Recalling his high school years, he remembered breaking his leg as a freshman while playing a game against the varsity and only weighing 110 pounds. His playing days of high school sports ended up managing with his new teacher, head coach Karl Hoepner. When not managing, Daniel hung around Angies pool hall with Pete Skrzypek until their senior year. Candyland on Central Avenue was a great place to get a 10 cent Mexican sundae.
Tragedy struck the next year when word came that Conny's friend Jerry Barone was killed in action in Italy. With no connections or any jobs in the area, Daniel headed for Niagara Falls and landed work with Cataract Amusement Park. His job was to change records and remove coins out of the machines. Daniel was responsible for 65 jukeboxes. The good machines brought in a little over $20 a week and the not so good ones brought in $3 a week. Each machine required five to six record changes every other week.
Old-fashioned metering was used that determined what records needed to be changed. When asked how much he was paid a week his reply was he had one machine that was designated his. Whatever that machine brought in was his weekly pay. Living in Niagara Falls cost $5 for room. He rented from his Aunt Carolyn.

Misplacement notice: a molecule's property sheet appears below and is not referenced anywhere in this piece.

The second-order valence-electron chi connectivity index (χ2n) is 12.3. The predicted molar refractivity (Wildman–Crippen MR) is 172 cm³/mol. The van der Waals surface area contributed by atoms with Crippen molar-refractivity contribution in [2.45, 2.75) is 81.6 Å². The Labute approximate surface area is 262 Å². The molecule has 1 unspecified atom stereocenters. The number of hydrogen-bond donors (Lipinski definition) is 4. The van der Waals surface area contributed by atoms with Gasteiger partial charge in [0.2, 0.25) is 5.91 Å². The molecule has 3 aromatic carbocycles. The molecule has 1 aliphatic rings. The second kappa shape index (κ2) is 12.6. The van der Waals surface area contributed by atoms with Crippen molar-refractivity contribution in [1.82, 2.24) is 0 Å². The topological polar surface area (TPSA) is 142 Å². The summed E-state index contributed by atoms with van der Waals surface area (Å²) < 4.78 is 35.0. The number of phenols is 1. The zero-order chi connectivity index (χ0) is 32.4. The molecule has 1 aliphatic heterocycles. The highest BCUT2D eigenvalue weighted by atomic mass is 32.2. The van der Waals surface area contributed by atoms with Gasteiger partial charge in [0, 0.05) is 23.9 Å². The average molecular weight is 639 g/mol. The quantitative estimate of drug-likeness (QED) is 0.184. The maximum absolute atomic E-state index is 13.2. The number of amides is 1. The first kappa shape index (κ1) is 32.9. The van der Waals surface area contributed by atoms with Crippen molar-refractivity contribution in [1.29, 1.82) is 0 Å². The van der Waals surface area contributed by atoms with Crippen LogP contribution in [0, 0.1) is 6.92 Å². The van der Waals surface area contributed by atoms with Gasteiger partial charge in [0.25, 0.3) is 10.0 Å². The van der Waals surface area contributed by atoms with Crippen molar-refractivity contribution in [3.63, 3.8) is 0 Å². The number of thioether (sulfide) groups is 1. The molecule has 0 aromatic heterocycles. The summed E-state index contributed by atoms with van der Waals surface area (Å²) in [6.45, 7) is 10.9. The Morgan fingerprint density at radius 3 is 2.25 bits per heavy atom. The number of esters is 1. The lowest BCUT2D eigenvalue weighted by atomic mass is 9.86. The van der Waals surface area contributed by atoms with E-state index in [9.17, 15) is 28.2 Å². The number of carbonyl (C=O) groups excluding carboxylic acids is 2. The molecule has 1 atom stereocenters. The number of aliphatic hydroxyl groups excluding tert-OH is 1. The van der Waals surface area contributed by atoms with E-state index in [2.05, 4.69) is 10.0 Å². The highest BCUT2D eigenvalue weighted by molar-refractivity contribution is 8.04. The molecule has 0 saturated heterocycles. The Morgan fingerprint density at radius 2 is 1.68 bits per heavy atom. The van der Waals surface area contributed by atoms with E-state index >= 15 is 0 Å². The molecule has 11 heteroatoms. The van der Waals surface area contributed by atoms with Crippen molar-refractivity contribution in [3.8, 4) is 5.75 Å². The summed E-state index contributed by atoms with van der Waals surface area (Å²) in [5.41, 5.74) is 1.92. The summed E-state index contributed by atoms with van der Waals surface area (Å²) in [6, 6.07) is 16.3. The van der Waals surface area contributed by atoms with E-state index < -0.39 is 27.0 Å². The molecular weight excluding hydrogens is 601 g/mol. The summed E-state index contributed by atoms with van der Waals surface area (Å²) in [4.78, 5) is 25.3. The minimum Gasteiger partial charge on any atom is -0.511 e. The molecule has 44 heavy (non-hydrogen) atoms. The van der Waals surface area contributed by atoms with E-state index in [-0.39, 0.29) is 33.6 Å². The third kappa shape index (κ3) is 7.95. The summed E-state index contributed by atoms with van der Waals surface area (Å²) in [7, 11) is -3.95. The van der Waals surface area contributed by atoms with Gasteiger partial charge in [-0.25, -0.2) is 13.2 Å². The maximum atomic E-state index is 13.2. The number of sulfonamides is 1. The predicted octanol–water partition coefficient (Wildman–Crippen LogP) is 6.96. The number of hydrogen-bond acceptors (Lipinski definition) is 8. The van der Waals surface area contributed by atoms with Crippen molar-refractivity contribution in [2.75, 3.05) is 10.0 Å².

Daniel said his family was unique, stating that his mother and his aunt were sisters and his father and his uncle were uncles. On Aug. 31, 1942, Daniel Vincent Conny enlisted in the U.S. Marine Corps when joining the U.S. Marine Corps in 1942 it was understood that they would be heading for the Pacific and in the future for sure would be making an assault on some Japanese island that then no one had ever heard of.
At Parris Island, Conny went through the 13 weeks of living hell. He left the island on a bus, now with the title of U.S. Marine, the M1 Marksmen Medal and special qualification of guard patrolman.